AuthorEspinoza, Larry David
AdvisorBradley, John M.
MetadataShow full item record
PublisherThe University of Arizona.
RightsCopyright © is held by the author. Digital access to this material is made possible by the University Libraries, University of Arizona. Further transmission, reproduction or presentation (such as public display or performance) of protected items is prohibited except with permission of the author.
AbstractThe purpose of this study was to investigate the hypothesis, can academic advising, based on the adult learning characteristics of andragogy, be an effective advising approach in assisting undergraduate students in their developmental learning, decision making strategies, and transition and adaptation into a university. This study examined two groups, each with ten graduating seniors, who were advised in the advising center of a large public institution of higher education in the Southwest. One student group was advised in the university's conventional advising manner; the second group was advised using the Advising Learning Method of Andragogy or ALMA. The methodology used to examine the hypothesis was done in the following manner: The quantitative stage, consisting of the ALMA Likert student survey and ALMA and Non-ALMA student group grade point average chart. These findings demonstrated an initial grade point average difference between the ALMA and Non-ALMA groups favoring the Non-ALMA group. While both groups improved their mean grade point average, the ALMA group's grade point average improved at a consistent pace as these students transitioned into the university, with both groups' mean grade point average reaching near convergence after five years. The qualitative stage, the survey and interview findings revealed that the ALMA and Non-ALMA groups were similar in their views that the university's large size, bureaucratic complexity, and limited advising resources had adverse effects on their success and sense of participation within the university community. The ALMA and Non-ALMA groups differed in several respects. The Non-ALMA group frequently mentioned the importance of outside support of family, friends, high school advisors, the use and retrieval of prior learned skills, and peer competition, while the ALMA group did not. The ALMA group frequently mentioned the importance of university OAS advising, technology, and study skills acquired at the university, while the Non-ALMA group did not. ALMA advising is not merely a change in the perspective method undergraduates use to access advising. ALMA represents a shift in the paradigm and approach taken in advising, which focuses on facilitating the development of the student's problem-solving skills and decision-making strategies.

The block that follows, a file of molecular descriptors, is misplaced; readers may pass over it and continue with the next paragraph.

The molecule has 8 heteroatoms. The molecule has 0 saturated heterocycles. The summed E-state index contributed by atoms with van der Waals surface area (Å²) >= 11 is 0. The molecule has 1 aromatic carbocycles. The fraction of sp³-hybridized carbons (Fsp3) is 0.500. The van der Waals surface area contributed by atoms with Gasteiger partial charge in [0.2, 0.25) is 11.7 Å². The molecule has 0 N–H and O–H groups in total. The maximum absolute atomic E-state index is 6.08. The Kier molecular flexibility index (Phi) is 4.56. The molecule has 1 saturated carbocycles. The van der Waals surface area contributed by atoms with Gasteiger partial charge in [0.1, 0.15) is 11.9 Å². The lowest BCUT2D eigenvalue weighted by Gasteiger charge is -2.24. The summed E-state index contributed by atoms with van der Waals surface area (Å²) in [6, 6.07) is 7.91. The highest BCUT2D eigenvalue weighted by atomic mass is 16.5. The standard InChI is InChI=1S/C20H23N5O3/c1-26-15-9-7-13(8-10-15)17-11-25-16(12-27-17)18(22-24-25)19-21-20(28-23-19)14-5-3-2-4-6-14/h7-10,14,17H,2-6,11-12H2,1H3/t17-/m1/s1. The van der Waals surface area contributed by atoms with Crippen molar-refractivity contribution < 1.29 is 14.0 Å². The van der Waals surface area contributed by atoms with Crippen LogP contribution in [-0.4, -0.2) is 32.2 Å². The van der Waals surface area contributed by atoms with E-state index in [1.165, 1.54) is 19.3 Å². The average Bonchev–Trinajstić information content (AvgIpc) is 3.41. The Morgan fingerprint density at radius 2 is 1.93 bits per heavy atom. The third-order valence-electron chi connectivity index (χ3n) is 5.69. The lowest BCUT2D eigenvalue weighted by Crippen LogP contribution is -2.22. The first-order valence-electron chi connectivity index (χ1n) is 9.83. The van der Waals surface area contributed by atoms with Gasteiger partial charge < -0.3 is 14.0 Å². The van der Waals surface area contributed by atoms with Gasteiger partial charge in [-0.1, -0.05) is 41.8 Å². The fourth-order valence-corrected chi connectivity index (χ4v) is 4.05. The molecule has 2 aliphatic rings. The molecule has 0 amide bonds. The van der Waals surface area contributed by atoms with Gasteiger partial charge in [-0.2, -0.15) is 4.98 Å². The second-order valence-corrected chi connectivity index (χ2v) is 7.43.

Degree ProgramGraduate College
Language, Reading and Culture